Sorry for the misleading title: there’s no place.
Then again, despair is not the answer. Despair would simply continue the spiral that has led us to this point. It has already overtaken Great Britain since their vote to withdraw from the European Union, and a great many Brexit supporters are ashamed of the shadow their country now casts—a racist and xenophobic nation fearful of having its purity sullied by foreigners. Not only was this was not England, but seventy-five years earlier, the selfsame England was fighting a malevolent dictator who advocated his own brand of racism and xenophobia, and at the end of whose reign 70 million people were dead.
But that’s what nationalism looks like in 2016—an exclusionary and limiting method of governing that relies on ill-conceived patriotism and a misunderstanding of what it means to be a citizen of the world. That’s where we are, and it’s ours to confront, not run from.
People who are threatening to move to Canada aren’t going to do that in any great numbers, mainly because at heart we still believe in the principles that constitute America. Not just the Constitution—that’s not what we think about every day—it’s the intangibles, the ethos that changes and alters over time but remains distinctive: we recognize diversity, we watch out for each other, we work to make things better, we share what we have and play by the rules even when we don’t like or understand them. There’s a common good, and even if we can’t define it, we feel it. It tells us not to randomly grab at women’s crotches, or belittle soldiers who have died for their country, or ridicule the physically challenged, or restrict minorities’ right to vote. If you want to call it patriotism, then it’s one that doesn’t rely on waving a flag or singing the Anthem or harking back to some imagined good ol’ days when women knew their place, immigrants brought disease, and minorities accepted their lot in life. Instead patriotism should rely on how we treat other citizens.
That’s why Donald Trump cannot win. Even if he earns more votes and sits in the Oval Office, he will never impose his will on this country. Not only that, but his fall will be rapid. The good people who support him because he will “shake things up” will also be the first to concede their error and turn against him, but even the most deplorable of the deplorables will balk after a while and begin to wonder if a world of lewdness and cruelty and fear was what they really signed up for. Even they—as much as they were able to countenance his disrespect for anyone different—will come to realize that fraying the social fabric creates dangers and consequences more dire than political correctness ever did. In truth they won’t have to turn against him: these are the people that Trump himself will dismiss out of hand. Anyone as superficial as Donald Trump, who thrives on his connections to the rich and powerful, will never accept the uneducated masses: they have nothing to offer. His disdain will be obvious and even his most rabid supporters will realize it.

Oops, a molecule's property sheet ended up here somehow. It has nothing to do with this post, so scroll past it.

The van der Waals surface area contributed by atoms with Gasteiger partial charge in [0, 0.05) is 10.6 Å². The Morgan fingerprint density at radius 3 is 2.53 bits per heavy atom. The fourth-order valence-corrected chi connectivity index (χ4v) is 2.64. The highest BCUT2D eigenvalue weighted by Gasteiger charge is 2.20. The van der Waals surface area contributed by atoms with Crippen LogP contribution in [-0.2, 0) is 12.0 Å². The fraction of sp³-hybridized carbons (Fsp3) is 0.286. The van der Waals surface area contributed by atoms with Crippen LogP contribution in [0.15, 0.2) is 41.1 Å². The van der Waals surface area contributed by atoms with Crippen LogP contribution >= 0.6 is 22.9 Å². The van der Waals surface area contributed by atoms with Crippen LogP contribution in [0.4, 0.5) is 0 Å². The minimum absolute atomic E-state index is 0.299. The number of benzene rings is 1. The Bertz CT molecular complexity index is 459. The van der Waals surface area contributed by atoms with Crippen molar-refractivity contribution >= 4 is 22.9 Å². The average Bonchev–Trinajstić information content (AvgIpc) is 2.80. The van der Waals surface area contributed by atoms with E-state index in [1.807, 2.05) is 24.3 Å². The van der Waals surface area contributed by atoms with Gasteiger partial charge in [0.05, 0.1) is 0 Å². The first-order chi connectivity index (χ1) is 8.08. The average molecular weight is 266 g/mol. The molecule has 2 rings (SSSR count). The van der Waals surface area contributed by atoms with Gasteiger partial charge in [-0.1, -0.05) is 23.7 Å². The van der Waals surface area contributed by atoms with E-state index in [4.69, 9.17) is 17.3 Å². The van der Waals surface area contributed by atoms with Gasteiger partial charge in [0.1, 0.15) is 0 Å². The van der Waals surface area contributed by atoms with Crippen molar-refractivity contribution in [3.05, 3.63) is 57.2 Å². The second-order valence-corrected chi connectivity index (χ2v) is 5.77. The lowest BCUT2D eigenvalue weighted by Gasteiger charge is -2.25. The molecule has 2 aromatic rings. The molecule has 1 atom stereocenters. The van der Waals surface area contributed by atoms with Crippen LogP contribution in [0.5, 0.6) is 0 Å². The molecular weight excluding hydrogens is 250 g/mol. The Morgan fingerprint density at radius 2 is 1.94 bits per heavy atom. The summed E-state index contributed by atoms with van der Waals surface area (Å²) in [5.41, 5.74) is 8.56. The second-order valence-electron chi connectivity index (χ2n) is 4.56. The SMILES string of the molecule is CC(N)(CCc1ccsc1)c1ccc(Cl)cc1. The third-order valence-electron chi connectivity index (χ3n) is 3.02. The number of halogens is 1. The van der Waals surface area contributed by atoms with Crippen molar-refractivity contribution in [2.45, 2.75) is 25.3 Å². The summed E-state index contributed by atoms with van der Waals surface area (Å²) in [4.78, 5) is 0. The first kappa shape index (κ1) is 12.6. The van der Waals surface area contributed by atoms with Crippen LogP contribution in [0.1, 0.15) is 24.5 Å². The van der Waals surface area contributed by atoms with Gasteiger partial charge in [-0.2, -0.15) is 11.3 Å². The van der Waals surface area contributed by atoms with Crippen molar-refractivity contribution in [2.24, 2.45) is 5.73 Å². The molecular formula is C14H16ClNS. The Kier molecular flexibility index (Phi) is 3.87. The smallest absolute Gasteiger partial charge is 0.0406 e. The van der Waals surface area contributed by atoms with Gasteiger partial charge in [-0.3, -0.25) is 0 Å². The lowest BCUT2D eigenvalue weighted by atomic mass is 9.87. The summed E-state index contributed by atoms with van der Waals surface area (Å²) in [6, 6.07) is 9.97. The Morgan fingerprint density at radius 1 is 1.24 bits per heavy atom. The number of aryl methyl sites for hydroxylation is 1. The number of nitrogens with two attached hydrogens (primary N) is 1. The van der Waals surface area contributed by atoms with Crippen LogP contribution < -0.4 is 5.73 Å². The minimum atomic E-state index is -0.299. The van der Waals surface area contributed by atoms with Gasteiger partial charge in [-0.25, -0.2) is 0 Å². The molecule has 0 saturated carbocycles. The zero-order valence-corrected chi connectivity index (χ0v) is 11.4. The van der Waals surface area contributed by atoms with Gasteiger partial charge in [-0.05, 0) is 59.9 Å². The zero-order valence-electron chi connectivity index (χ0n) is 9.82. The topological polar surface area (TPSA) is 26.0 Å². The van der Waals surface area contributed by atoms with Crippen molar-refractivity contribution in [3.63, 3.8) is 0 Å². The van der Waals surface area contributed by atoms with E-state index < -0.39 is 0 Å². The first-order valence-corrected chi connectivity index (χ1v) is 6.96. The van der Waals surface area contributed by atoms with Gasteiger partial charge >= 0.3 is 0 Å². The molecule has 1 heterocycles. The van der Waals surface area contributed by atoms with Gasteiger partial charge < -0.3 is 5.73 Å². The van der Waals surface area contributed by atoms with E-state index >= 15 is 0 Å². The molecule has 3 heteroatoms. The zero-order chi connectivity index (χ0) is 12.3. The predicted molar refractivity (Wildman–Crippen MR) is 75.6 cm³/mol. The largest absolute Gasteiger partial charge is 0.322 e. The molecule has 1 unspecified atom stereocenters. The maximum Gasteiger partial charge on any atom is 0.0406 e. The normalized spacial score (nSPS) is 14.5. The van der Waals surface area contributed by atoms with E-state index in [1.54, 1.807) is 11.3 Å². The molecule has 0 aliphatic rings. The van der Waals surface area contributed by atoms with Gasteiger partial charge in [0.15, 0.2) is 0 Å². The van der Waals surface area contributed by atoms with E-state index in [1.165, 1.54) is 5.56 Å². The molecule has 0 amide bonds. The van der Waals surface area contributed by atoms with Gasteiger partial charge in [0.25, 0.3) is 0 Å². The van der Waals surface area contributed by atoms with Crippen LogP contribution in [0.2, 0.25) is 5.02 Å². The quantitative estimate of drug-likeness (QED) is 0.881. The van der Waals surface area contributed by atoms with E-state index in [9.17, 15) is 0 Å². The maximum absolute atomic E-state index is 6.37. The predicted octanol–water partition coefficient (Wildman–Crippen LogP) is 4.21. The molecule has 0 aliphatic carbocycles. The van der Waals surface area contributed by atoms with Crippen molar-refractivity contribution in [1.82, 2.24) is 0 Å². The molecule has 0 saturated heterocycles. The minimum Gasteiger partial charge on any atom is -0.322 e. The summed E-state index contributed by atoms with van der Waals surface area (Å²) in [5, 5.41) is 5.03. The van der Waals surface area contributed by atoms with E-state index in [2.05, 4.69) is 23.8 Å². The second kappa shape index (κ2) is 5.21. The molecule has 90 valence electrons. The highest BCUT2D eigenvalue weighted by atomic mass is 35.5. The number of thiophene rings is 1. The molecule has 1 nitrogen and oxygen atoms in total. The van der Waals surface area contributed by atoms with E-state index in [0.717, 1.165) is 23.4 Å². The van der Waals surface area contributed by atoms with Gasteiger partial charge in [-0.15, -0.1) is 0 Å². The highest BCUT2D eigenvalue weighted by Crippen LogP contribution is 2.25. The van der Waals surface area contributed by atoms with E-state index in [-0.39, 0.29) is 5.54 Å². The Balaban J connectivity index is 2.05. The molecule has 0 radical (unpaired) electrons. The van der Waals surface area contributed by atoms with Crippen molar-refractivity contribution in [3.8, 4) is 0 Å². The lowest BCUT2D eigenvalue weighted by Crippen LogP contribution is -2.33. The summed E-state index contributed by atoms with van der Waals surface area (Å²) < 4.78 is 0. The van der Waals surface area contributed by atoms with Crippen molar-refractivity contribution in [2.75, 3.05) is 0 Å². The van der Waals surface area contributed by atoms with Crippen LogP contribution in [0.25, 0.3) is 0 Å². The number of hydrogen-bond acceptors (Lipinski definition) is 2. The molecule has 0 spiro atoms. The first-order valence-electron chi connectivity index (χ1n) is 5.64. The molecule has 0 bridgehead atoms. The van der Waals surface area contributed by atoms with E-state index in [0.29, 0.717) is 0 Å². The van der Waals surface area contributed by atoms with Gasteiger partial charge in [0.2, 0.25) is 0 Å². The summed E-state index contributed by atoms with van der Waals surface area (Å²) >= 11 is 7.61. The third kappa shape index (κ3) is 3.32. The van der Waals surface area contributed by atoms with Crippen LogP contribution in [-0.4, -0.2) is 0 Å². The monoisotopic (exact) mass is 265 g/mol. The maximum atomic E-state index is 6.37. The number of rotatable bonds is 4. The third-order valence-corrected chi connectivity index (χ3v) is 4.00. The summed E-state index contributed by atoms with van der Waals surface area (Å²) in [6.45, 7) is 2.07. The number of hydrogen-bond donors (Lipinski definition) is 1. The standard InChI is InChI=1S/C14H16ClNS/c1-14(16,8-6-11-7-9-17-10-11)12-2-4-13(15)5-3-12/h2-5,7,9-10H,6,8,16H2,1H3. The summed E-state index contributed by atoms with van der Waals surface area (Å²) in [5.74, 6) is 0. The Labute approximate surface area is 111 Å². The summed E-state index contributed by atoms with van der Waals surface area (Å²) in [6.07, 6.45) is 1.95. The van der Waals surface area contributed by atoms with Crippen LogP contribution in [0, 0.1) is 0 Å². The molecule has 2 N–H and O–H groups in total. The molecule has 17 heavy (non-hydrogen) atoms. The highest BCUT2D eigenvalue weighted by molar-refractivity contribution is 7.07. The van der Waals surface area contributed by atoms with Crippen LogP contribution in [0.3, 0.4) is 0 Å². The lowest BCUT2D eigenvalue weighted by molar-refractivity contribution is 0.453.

Give him credit, though. Like all demagogues, he has created a reality and then defended it with lies. He claimed America is no longer great, then created a country that doesn’t exist where people lack jobs, where all Blacks live in dangerous ghettos and are routinely shot, where Muslims come to blow up buildings, where Mexicans enter to rape and deal drugs, and where women make up lies about lecherous men. It’s not Germany in the thirties and it’s not the Jews. But the similarities are frightening and unavoidable.
So go ahead and be tense today. Agonize over the possibilities. Tomorrow cast a vote against him. And afterwards, if the worst does occur, we can all work to ensure the fact that his “victory” is a hollow one by simply adhering to and insisting upon the policies that have defined America’s greatness, the policies that not even a pathological liar can deny for long. Donald Trump can never be the president of any United States that we know, no matter what position he holds next January.